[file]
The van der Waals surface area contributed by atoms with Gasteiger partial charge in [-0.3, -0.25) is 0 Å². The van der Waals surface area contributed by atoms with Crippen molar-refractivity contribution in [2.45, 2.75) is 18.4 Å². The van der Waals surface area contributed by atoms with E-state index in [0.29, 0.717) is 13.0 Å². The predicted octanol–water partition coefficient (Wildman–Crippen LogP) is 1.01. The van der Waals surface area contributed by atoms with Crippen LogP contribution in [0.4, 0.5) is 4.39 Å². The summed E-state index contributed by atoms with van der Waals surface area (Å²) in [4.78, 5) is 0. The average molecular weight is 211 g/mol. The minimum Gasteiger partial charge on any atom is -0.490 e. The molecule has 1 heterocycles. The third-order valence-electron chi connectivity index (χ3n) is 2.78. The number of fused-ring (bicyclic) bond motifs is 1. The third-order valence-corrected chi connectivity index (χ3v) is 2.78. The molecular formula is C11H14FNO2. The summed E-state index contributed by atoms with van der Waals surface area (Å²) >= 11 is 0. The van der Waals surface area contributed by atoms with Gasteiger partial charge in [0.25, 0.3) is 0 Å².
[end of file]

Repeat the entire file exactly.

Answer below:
The van der Waals surface area contributed by atoms with Gasteiger partial charge in [-0.3, -0.25) is 0 Å². The van der Waals surface area contributed by atoms with Crippen molar-refractivity contribution in [2.45, 2.75) is 18.4 Å². The van der Waals surface area contributed by atoms with E-state index in [0.29, 0.717) is 13.0 Å². The predicted octanol–water partition coefficient (Wildman–Crippen LogP) is 1.01. The van der Waals surface area contributed by atoms with Crippen LogP contribution in [0.4, 0.5) is 4.39 Å². The summed E-state index contributed by atoms with van der Waals surface area (Å²) in [4.78, 5) is 0. The average molecular weight is 211 g/mol. The minimum Gasteiger partial charge on any atom is -0.490 e. The molecule has 1 heterocycles. The third-order valence-electron chi connectivity index (χ3n) is 2.78. The number of fused-ring (bicyclic) bond motifs is 1. The third-order valence-corrected chi connectivity index (χ3v) is 2.78. The molecular formula is C11H14FNO2. The summed E-state index contributed by atoms with van der Waals surface area (Å²) >= 11 is 0. The van der Waals surface area contributed by atoms with Gasteiger partial charge in [0.25, 0.3) is 0 Å².